You See Despite Yourself

The fact that we don’t see or feel the vision does not contradict the essence of the matter. As is known in the famous saying of the Rebbe Rayatz (which has been brought and explained many times by the Rebbe Shlita MH”M): “Tzi den veil der ferd iz a ferd, iz der malach kein malach nisht?” (=since the horse is a horse, is therefore the angel not a angel?”). In other words, when the wagon travels for long distances, and the driver whips the horses and pushes them to run faster in order to reach the appointed destination, the horses begin to ask themselves: Why do we have to run so fast to get to another place? What’s the problem with the place where we are now?

When they finally reach the destination, they bring the horses into the stable, and feed them oats. The horses then say to themselves, “Now we ‘understand’ why we ran so hard and exerted ourselves so much. It was all in order to get here and eat these terrific oats.”

The wagon driver, whose intellect is higher than a horse’s, understands that the purpose of the journey is not the “oats”, animal fodder. His “aspirations” are on a much more fitting level. He “understands” that the purpose of the journey is the money that he will receive for the trip.

Sitting in the wagon is a group of chachamim. They are speaking about those matters which are truly of the highest importance and concern in the world. Words of wisdom and philosophy (referred to by the expression “angels” – “intellect separate from physicality”). The true purpose of the journey is to comprehend these words as is fitting and to translate them into action. This brings us back to the saying of the Rebbe Rayatz: “Tzi den veil der ferd iz a ferd, iz der malach kein malach nisht?” – since the horse is a horse, and all its aspirations are in matters of “horse sense”, such as eating oats, that means the angel is no angel?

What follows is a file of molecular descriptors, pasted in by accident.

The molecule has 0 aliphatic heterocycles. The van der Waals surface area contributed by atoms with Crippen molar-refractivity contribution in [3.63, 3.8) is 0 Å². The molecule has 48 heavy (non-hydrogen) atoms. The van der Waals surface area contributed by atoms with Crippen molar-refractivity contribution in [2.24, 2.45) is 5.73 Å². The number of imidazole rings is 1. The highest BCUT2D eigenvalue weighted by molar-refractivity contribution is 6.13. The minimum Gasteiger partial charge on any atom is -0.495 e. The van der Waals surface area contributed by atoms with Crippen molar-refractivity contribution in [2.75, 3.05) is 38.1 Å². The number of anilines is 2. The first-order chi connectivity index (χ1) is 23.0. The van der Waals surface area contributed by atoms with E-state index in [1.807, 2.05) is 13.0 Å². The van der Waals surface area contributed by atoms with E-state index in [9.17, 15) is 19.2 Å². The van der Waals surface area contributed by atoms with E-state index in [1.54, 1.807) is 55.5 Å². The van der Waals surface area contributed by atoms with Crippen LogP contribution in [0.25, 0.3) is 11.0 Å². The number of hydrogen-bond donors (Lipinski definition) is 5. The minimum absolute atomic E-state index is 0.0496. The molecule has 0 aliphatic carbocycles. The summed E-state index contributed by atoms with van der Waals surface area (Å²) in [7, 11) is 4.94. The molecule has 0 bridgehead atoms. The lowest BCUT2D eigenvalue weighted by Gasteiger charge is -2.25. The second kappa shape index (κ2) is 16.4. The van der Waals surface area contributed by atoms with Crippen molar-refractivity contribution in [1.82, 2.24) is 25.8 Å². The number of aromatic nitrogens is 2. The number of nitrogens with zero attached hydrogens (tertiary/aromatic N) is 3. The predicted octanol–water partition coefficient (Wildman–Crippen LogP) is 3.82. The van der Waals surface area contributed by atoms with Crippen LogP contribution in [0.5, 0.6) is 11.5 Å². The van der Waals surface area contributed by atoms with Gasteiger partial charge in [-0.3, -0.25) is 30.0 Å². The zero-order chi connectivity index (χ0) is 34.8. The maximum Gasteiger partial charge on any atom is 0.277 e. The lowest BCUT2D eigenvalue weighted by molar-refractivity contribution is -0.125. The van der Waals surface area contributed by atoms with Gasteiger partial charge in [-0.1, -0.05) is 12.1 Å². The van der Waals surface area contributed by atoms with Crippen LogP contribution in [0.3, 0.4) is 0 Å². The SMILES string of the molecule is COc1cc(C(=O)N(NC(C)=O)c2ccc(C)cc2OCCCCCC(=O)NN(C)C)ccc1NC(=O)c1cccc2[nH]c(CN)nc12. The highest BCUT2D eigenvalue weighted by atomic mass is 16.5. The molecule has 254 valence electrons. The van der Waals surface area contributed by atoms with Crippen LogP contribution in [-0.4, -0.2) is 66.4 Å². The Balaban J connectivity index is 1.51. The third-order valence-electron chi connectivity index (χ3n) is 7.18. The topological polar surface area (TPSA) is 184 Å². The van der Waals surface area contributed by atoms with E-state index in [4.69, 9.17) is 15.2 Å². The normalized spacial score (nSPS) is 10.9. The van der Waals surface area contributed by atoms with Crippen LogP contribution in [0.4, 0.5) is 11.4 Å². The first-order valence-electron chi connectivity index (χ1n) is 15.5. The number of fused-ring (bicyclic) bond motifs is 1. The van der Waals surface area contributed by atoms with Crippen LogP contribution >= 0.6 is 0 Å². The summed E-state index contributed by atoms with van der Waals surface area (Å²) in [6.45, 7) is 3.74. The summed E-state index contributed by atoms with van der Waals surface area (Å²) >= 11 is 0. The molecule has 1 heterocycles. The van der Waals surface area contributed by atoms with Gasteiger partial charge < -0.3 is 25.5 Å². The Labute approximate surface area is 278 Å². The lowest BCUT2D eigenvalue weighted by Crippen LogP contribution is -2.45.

A Horse, A Coachman & An Angel

The Rebbe also explains the particular details of this parable. The “horse” is the animal soul; its entire purpose and aspiration is materialism and physicality. The wagon driver is the intellectual soul which lead the “horses” and is much higher than them. However, it has no concept of  “angels”, of high and lofty matters with relevance only to the G-dly soul. However, with regard to our discussion, the main thing is the simple interpretation of the parable:

The fact is that we are “horses” and we neither see nor feel. But this fact does not change the true reality established and said by Torah, the Torah of Truth and the Torah of Life.

“The purpose of the journey” represents the true reason why we are in this world. Even though the “horses” don’t understand, it is clear that the purpose of our soul’s journey to this world is not to eat, drink, and enjoy life, rather a true and eternal G-dly purpose. However, even with regard to the details of this matter, when Torah tells us that on this day the soul sees the Beis Hamikdash, this is a fact, plain and simple – even if we don’t see and we don’t feel, or even if we never heard of such a thing.

What’s the Point of Seeing, if I’m not Aware?

These things were true before the parable of Rabbi Levi Yitzchak of Berditchev became known. Only in the most recent generations, during a much harsher form of exile and a need for greater strength, along with the fact that we are so much closer to the True and Complete Redemption that we can almost taste it, has this matter been revealed. First it was known to a select few, but afterwards, it was explained and publicized on a much wider scale.